The common theme seemed to be that technology is important, but, human management is more so. People must be motivated and rewarded for collaborative efforts and the project results. Consideration must be given to human and business motivation. The articles warned of the dangers of personal politics endangering team co-operation and collaboration. The software packages included various built in mechanisms that supported and encouraged desirable behavior. All the articles emphasized the importance of psychological issues, warning that ego or emotional factors would be likely to complicate matters.
Extrapolating from the concerns and problems with people issues in the conventional, bricks and mortar world, the articles predicted these issues would be even more of a problem in an e-business environment, where the team members of virtual teams would be geographically separated. Their solution was to call for new codes of behavior, encouraged by financial rewards and other inducements of personal and career opportunities for advancement and growth.
The articles emphasized a back up need, for all the software solutions they were recommending, that would encourage staff to be hard working, focused and dedicated. It was seen as essential for project leaders to pay attention to people's personal needs, provide adequate training support and coaching. Most of the recommended software packages had provisions for the electronic implementation and support for various psychological methods of people manipulation.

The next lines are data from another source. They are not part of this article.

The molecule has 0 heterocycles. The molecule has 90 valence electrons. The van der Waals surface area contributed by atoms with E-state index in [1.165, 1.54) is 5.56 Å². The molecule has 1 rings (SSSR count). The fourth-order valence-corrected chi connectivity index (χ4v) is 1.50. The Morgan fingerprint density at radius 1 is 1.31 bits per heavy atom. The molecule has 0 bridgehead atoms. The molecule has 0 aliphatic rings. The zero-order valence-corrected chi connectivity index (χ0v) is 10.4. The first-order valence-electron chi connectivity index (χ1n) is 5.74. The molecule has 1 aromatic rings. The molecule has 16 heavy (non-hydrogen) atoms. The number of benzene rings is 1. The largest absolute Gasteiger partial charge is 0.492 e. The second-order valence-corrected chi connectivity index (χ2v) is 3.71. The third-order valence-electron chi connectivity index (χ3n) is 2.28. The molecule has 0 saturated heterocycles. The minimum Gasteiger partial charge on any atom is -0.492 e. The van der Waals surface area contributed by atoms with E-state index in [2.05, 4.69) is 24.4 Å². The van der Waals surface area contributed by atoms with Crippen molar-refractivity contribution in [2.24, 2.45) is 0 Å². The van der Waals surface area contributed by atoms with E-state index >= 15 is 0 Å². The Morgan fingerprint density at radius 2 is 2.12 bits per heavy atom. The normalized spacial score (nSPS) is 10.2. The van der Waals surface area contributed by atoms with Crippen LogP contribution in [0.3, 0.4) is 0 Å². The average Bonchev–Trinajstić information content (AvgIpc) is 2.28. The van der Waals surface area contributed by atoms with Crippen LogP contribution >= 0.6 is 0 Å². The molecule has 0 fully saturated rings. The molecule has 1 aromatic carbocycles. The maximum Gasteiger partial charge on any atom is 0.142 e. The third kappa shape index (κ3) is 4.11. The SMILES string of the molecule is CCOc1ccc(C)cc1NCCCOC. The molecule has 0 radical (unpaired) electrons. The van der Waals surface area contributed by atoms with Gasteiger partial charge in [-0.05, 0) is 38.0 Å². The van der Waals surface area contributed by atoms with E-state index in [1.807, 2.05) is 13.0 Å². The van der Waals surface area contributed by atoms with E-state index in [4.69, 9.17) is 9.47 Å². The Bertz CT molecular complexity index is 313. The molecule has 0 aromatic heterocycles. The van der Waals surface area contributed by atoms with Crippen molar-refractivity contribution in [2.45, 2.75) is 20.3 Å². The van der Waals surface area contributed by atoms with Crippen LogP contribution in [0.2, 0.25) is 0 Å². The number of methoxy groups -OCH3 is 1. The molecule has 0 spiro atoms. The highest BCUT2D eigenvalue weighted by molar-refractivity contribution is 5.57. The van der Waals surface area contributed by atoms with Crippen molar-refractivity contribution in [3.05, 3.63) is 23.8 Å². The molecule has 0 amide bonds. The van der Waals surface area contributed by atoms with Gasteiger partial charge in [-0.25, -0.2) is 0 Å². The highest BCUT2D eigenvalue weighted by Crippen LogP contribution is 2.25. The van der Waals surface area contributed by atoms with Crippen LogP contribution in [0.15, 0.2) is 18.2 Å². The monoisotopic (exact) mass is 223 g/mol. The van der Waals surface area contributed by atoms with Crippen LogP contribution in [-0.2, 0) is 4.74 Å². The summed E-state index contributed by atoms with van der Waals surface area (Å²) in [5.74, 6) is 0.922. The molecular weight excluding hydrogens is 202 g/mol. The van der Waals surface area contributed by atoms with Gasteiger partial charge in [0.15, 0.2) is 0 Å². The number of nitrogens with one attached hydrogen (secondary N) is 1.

As I read through all the articles, I came to the conclusion that they were not really about having a competitive approach to e-commerce and e-business. It seemed to me, more like lists of all the kind of things you would need to put into a sales pitch to sell a multi million dollar scheme to a gullible corporate management who had no first hand knowledge of operating in the digital world.
It all sounds so plausible. That is, until you start to think about how such a team based project might compete against an Information Age communicator who is able to create a group of experts on the fly; able to re-configure a group of specialists to meet any contingency; respond instantly to any new technological advances or surprise moves made by the competition. Without the need to have to manage, motivate or train anyone, the Information Age communicator will be able to run rings arounds any managed team.
The idea of an unmanaged group, where there is no concern for people issues or human welfare, must seem utterly bizarre to an Industrial Age mind set. It doesn't seem workable and goes against everything that has ever been written about groups in all the managerial training manuals. However, this is a phenomenon that is going to dominate the organisational structuring of Internet based businesses.
Although the managed team will still be ubiquitous and an essential element of organisation in the Information Age, its functioning will be confined to specific tasks and geographic locations. It will feature mostly in the physical areas of e-business and e-commerce, outside of the periphery of the Internet.
Conventional management techniques are not portable to a highly connective environment, so, the role of the managed team will stop at the boundery of the Internet. The Internet is the domain of unmanaged teams. Rather than lead and initiate e-business and e-commerce solutions, the managed teams will follow. As bizarre as this must seem to the Industrial Age mind, the prime objectives of the managers of managed teams will be to follow the directions and initiatives provided by unmanaged groups, where at times they might even appear not to have a leader.
It is this strange state of affairs that we shall be investigating in the remaider of this book.